Follow up of this post (lobste.rs link)
As neat as this, more than anything I think, it demonstrates people are more often than not stuck in their ways. And I don’t mean that in a derogatory fashion.
And how when you’re taking screenshots of the same interface: monitor. keyboard. mouse. files. folders.. the result is gonna look pretty close to the same thing.
I’m gonna stick with vim for the rest of my life, even if it means I have to tear down walls and burn bridges to prove that it’s truly the best and most productive text editor in the world. The only person I’m willing to negotiate a truce with is an emacs user.
surprised not to see more people using tiling window managers - they seem perfect for the lots-of-terminals use case
Terminals should be 80×24 characters, like God intended.
I still don’t understand why people open new terminals rather than use a terminal multiplexer.
Window manager and terminal multiplexer serve the same general purpose as far as UI goes (that is, managing multiple terminal sessions in a reasonable manner). Since you’ll almost certainly be using a window manager anyway these days because the web has become an indispensable resource, you might as well consolidate the set of interfaces you need to familiarize yourself with.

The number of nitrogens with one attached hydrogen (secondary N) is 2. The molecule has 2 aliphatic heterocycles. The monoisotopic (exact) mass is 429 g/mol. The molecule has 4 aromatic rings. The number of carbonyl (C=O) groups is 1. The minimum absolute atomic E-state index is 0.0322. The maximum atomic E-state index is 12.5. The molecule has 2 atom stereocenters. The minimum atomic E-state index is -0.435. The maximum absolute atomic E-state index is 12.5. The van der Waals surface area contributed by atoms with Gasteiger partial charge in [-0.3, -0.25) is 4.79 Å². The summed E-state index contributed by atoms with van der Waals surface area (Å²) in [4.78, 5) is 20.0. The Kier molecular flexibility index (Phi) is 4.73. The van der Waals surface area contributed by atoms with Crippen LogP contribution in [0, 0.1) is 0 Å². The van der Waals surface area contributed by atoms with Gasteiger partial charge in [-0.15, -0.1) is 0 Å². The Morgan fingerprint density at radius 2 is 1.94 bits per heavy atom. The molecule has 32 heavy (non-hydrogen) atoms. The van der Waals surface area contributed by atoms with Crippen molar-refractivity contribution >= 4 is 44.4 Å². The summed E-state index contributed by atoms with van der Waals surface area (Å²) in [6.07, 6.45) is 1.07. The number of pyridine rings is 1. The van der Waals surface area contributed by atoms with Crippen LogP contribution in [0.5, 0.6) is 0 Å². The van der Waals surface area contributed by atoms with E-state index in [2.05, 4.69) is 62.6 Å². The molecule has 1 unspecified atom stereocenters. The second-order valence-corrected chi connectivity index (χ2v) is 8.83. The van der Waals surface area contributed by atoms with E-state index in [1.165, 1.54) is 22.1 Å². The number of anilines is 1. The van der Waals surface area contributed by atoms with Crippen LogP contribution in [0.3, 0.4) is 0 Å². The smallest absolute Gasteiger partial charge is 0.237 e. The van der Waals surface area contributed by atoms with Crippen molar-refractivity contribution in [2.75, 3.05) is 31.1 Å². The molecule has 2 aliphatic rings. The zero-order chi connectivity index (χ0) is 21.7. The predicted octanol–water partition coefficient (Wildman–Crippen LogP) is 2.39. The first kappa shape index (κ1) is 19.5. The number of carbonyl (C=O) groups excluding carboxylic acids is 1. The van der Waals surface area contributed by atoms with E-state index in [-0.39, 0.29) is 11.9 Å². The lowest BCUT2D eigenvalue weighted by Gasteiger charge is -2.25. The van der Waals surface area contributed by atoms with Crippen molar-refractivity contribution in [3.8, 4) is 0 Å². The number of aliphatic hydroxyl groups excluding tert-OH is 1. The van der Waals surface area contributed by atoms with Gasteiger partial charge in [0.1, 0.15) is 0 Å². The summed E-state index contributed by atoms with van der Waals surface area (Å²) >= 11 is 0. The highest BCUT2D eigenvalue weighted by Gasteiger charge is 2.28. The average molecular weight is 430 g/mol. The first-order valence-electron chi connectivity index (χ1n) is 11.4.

(Of course, terminal multiplexers have the additional functionality of session persistence, that terminal emulators obviously don’t fulfill. But the amount of interface you need to remember to use that functionality, as opposed to all the screen management stuff, is very limited and not redundant to anything else.)
As far as resource consumption goes, each terminal emulator I open uses approximately 0.1% of my available RAM and negligible CPU, so I’m not worried about it.
Terminal multiplexers make the most sense if your window manager sucks, or your terminals are on a remote host. I’ve found them most useful on old dumb terms and on OSX. On linux my terminal emulator is sane, my window manager has good defaults and can be easily customized and I can do actual work locally.
How far we’ve… come?
It hasn’t changed noticeably since 1973 and the Xerox Alto…